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Introductions
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typical contexts
The principle of functional extensionality states that two functions are equal if their values are equal at every argument.
In set theory, function extensionality states that for all sets $A$ and $B$ and functions $f:A \to B$ and $g:A \to B$, if, for all elements $x \in A$, $f(x) = g(x)$, then $f = g$.
There is another definition of function extensionality: for all sets $A$ and $B$ and functions $f:A \to B$ and $g:A \to B$, if, for all elements $x \in A$ and $y \in A$ such that $x = y$, $f(x) = g(y)$, then $f = g$.
Since sets and functions form a category, the set theory definition of function extensionality could be generalized to any category with a terminal object. Function extensionality corresponds to the fact that the terminal object is an extremal generator in category, and is one of the conditions for making a pretopos a well-pointed pretopos.
In additon, function extensionality in category theory is true in any concrete category $\mathcal{C}$. The axiom could be called “morphism extensionality”; however, in all concrete categories, the morphisms are functions between sets.
In intensional type theory, equality is represented by the identity type, and furthermore, there might be more than one element of the identity type in intensional type theory, so a naive translation of function extensionality into intensional type theory doesn’t result in the right statement.
Instead we have the following:
For all types $A$ and $B$ and functions $f:A \to B$ and $g:A \to B$, there are two canonical functions which one could use for function extensionality
inductively defined by
and
inductively defined by
The two definitions of $\mathrm{happly}$ become the same under singleton contractibility?. This second definition behaves better with the action on identifications.
In general, both functions $\mathrm{happly}(f, g)$ are not equivalences of types in intensional type theory: two functions could be defined in different ways, and thus be intensionally different, yet produce the same values on all inputs (i.e. be extensionally the same).
Function extensionality is then the statement that the function $\mathrm{happly}(f, g)$ is an equivalence of types for all functions $f:A \to B$ and $g:A \to B$.
One could replace the equivalences of types above with definitional equality of types, which results in definitional function extensionality. Applied to each definition, definitional function extensionality states that for all all types $A$ and $B$ and functions $f:A \to B$ and $g:A \to B$
and
respectively. The second version of definitional function extensionality holds in higher observational type theory
Translating the type theoretic definition into its categorical semantics, the term $\eta$ gives a map
into the dependent product, which (as discussed there), in turn corresponds to a section $\sigma \colon X \to [f x = g x]$ of the display map on the left side of the pullback
where $P(Y)$ is the identity type or space of paths in $Y$. Such a section is tantamount to a lift $X \to P(Y)$ of $\langle f, g \rangle \colon X \to Y \times Y$. From this we would like to deduce an actual path $p \colon 1 \to P(Y^X)$.
So, very simply, function extensionality means we are able to lift elements $h \colon 1 \to P(Y)^X$ through a canonical map $\phi \colon P(Y^X) \to P(Y)^X$ that is obtained from a dependent eliminator?.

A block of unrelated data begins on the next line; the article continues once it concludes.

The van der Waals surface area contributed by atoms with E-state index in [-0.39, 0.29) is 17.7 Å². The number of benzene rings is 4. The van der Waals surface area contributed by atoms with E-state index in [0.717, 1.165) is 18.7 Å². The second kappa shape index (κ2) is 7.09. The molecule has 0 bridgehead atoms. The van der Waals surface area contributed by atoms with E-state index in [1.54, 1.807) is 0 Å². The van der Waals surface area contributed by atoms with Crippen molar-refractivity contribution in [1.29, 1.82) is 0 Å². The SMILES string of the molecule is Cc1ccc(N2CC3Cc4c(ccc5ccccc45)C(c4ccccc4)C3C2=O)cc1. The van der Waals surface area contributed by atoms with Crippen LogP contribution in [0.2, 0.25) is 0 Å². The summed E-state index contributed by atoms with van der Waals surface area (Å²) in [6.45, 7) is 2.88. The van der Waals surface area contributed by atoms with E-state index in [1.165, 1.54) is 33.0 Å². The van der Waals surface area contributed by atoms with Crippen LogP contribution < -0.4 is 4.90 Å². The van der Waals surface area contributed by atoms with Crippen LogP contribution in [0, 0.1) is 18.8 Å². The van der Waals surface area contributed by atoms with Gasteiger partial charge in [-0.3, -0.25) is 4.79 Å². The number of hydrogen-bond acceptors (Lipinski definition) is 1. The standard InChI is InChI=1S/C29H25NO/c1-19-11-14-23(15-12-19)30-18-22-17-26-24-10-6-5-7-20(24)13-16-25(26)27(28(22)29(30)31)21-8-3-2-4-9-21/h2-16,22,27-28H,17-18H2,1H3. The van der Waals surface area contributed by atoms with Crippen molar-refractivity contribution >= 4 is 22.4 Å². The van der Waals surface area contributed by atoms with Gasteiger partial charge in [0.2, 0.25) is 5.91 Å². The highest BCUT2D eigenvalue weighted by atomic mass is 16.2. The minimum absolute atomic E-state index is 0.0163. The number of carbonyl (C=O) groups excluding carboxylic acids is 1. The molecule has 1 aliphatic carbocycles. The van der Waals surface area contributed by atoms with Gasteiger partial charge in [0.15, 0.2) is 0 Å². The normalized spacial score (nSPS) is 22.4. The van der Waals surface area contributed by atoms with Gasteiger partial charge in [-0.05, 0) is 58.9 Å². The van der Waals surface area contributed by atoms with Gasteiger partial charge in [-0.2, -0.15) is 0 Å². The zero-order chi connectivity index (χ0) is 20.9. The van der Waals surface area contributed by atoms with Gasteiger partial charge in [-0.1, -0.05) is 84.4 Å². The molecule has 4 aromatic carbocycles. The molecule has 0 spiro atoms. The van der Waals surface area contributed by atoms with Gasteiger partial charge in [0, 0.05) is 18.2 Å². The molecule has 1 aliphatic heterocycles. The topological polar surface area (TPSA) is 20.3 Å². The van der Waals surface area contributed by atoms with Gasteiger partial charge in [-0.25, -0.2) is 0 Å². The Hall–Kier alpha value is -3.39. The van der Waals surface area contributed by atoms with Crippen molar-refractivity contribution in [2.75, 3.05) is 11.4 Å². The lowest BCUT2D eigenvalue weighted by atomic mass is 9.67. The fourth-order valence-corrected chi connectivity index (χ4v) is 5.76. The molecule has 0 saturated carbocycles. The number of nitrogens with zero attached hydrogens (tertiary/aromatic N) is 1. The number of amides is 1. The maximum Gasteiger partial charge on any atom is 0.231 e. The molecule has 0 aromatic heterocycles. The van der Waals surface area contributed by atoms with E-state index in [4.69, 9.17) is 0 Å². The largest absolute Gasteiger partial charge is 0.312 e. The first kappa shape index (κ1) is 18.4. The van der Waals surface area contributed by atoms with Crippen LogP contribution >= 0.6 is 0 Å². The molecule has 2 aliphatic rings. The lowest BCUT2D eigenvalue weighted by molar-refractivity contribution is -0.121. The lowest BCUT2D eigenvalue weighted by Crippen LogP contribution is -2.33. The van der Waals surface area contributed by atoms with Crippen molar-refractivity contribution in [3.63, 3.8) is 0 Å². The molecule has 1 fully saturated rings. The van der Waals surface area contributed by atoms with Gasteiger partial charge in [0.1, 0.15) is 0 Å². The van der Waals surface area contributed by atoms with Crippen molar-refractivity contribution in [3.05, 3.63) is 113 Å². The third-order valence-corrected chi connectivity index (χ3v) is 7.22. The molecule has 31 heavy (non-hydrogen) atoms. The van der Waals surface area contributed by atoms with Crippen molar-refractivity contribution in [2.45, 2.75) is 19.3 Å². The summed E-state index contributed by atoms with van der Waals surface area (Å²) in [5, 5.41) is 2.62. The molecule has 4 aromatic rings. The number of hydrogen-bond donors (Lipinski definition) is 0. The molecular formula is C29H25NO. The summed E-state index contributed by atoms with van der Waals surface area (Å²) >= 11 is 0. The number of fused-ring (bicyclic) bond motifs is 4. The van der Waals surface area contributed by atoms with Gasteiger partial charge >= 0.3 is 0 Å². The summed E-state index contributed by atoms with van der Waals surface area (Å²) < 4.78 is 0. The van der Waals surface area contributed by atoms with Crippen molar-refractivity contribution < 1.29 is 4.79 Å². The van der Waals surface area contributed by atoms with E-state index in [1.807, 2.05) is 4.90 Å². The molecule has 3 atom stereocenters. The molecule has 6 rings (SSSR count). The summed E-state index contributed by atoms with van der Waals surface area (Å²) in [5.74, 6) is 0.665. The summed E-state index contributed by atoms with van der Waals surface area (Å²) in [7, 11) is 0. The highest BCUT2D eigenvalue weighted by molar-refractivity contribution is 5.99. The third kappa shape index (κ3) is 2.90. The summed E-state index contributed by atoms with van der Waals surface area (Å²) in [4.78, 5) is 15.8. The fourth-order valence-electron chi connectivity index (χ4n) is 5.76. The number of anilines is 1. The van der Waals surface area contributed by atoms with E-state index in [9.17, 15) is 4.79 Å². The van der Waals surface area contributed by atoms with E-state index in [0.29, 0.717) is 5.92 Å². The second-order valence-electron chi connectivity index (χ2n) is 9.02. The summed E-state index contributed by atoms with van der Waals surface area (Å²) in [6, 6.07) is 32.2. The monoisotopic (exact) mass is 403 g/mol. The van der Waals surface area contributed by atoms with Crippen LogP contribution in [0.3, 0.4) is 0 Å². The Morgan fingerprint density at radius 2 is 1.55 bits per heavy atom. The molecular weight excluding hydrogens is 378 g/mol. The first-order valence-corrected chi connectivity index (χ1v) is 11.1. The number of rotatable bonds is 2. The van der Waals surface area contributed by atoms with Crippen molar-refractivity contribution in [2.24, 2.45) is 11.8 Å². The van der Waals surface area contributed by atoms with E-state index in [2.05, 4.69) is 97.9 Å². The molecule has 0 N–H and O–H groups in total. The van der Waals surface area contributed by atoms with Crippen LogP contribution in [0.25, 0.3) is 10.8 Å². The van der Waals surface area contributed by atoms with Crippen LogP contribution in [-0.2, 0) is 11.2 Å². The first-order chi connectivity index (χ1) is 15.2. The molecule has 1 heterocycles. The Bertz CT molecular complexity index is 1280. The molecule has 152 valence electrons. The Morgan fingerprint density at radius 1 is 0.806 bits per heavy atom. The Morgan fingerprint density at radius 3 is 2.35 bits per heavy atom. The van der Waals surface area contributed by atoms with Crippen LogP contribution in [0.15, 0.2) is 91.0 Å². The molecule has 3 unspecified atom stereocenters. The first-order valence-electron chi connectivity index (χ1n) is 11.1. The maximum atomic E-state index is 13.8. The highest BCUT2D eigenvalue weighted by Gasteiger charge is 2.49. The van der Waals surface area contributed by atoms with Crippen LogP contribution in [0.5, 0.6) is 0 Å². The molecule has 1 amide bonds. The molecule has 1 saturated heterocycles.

Of course we are not just interested in global elements here. What we really want is an actual section $P(Y)^X \to P(Y^X)$ of $\phi$ in the slice over $(Y \times Y)^X$ (although this can be derived from the global element formulation by using the Yoneda lemma together with currying and uncurrying tricks). This condition may be called “naive” or “weak” function extensionality, in view of an apparently stronger condition that this section (and therefore also $\phi$) be equivalences. This latter condition might be called “strong function extensionality”.
Under reasonable assumptions on the type theory, it turns out that these and other versions of function extensionality are equivalent; for now see (Lumsdaine) below. In any case, if the type theory has an extra axiom that implies some such version, one says that function extensionality holds.
Function extensionality holds in the internal type theory of a type-theoretic fibration category precisely if dependent products (i.e. right base change) along fibrations preserve acyclic fibrations.
The condition in prop. holds in particular in right proper Cisinski model structures, since in these right base change along fibrations is a right Quillen functor (see e.g. the proof here).
Notice that every presentable locally Cartesian closed (∞,1)-category (by the discussion there) has a presentation by a right proper Cisinski model category. Accordingly we may say that every presentable locally Cartesian closed (∞,1)-category interprets HoTT+FunExt.
An interval type in homotopy type theory (with definitional computation rule for the endpoints) implies function extensionality; see this blog post
The univalence axiom implies function extensionality (this is due to Vladimir Voevodsky). See for instance (Bauer-Lumsdaine).
An introduction to the relevant notions and a guided walk through the formal proof that univalence implies functional extensionality is at
A discussion of various flavors of function extensionality, and how to move between them, can be found in
Richard Garner, On the strength of dependent products in the type theory of Martin-Löf
Peter LeFanu Lumsdaine, Strong functional extensionality from weak (HoTT blog post)
For definitional function extensionality in higher observational type theory, see
Discussion of the categorical semantics in the context of homotopy type theory is in
See also
Last revised on October 20, 2022 at 04:48:36. See the history of this page for a list of all contributions to it.